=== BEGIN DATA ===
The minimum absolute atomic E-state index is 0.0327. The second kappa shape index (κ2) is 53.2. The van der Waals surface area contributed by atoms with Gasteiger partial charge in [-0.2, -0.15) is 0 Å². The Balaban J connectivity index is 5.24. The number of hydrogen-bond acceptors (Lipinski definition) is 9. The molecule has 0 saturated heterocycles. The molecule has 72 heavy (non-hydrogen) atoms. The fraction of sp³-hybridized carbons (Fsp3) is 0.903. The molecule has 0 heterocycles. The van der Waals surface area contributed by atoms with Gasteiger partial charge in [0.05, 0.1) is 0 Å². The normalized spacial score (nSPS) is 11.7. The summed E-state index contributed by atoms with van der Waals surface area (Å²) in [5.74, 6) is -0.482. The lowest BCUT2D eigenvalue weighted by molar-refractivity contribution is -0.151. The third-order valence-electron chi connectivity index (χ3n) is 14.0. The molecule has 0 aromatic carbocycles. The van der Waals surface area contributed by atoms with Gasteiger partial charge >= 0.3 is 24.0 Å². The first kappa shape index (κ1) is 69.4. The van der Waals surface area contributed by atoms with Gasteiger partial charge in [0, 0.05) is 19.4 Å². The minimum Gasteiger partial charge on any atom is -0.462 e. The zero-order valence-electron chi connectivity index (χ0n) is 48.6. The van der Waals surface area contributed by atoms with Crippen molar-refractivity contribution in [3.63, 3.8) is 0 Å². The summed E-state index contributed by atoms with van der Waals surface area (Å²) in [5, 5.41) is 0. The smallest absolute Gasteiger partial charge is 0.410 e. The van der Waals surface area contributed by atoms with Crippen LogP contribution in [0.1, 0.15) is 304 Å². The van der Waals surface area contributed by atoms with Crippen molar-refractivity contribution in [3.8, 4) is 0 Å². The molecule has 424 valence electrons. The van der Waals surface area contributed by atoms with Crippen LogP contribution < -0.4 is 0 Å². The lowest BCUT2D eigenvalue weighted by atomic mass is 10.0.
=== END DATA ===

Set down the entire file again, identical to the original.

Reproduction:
The minimum absolute atomic E-state index is 0.0327. The second kappa shape index (κ2) is 53.2. The van der Waals surface area contributed by atoms with Gasteiger partial charge in [-0.2, -0.15) is 0 Å². The Balaban J connectivity index is 5.24. The number of hydrogen-bond acceptors (Lipinski definition) is 9. The molecule has 0 saturated heterocycles. The molecule has 72 heavy (non-hydrogen) atoms. The fraction of sp³-hybridized carbons (Fsp3) is 0.903. The molecule has 0 heterocycles. The van der Waals surface area contributed by atoms with Gasteiger partial charge in [0.05, 0.1) is 0 Å². The normalized spacial score (nSPS) is 11.7. The summed E-state index contributed by atoms with van der Waals surface area (Å²) in [5.74, 6) is -0.482. The lowest BCUT2D eigenvalue weighted by molar-refractivity contribution is -0.151. The third-order valence-electron chi connectivity index (χ3n) is 14.0. The molecule has 0 aromatic carbocycles. The van der Waals surface area contributed by atoms with Gasteiger partial charge >= 0.3 is 24.0 Å². The first kappa shape index (κ1) is 69.4. The van der Waals surface area contributed by atoms with Gasteiger partial charge in [0, 0.05) is 19.4 Å². The minimum Gasteiger partial charge on any atom is -0.462 e. The zero-order valence-electron chi connectivity index (χ0n) is 48.6. The van der Waals surface area contributed by atoms with Crippen molar-refractivity contribution in [3.63, 3.8) is 0 Å². The summed E-state index contributed by atoms with van der Waals surface area (Å²) in [5, 5.41) is 0. The smallest absolute Gasteiger partial charge is 0.410 e. The van der Waals surface area contributed by atoms with Crippen LogP contribution in [0.1, 0.15) is 304 Å². The van der Waals surface area contributed by atoms with Crippen molar-refractivity contribution in [3.8, 4) is 0 Å². The molecule has 424 valence electrons. The van der Waals surface area contributed by atoms with Crippen LogP contribution < -0.4 is 0 Å². The lowest BCUT2D eigenvalue weighted by atomic mass is 10.0.